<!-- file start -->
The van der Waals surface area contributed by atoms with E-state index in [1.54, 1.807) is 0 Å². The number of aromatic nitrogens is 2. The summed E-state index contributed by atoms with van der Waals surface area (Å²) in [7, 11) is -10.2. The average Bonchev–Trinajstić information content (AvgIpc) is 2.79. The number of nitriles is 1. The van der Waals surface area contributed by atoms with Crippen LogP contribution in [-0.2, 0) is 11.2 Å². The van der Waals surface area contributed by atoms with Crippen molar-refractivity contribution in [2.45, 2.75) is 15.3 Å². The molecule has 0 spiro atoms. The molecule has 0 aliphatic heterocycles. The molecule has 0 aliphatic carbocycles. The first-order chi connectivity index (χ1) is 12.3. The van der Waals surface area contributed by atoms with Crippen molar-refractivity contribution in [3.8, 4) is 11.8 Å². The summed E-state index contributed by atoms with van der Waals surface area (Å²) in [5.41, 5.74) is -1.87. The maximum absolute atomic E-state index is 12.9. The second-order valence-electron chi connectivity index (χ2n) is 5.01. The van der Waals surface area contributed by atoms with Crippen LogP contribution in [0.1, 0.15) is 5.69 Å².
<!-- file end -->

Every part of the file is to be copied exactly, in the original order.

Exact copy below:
The van der Waals surface area contributed by atoms with E-state index in [1.54, 1.807) is 0 Å². The number of aromatic nitrogens is 2. The summed E-state index contributed by atoms with van der Waals surface area (Å²) in [7, 11) is -10.2. The average Bonchev–Trinajstić information content (AvgIpc) is 2.79. The number of nitriles is 1. The van der Waals surface area contributed by atoms with Crippen LogP contribution in [-0.2, 0) is 11.2 Å². The van der Waals surface area contributed by atoms with Crippen molar-refractivity contribution in [2.45, 2.75) is 15.3 Å². The molecule has 0 spiro atoms. The molecule has 0 aliphatic heterocycles. The molecule has 0 aliphatic carbocycles. The first-order chi connectivity index (χ1) is 12.3. The van der Waals surface area contributed by atoms with Crippen molar-refractivity contribution in [3.8, 4) is 11.8 Å². The summed E-state index contributed by atoms with van der Waals surface area (Å²) in [5.41, 5.74) is -1.87. The maximum absolute atomic E-state index is 12.9. The second-order valence-electron chi connectivity index (χ2n) is 5.01. The van der Waals surface area contributed by atoms with Crippen LogP contribution in [0.1, 0.15) is 5.69 Å².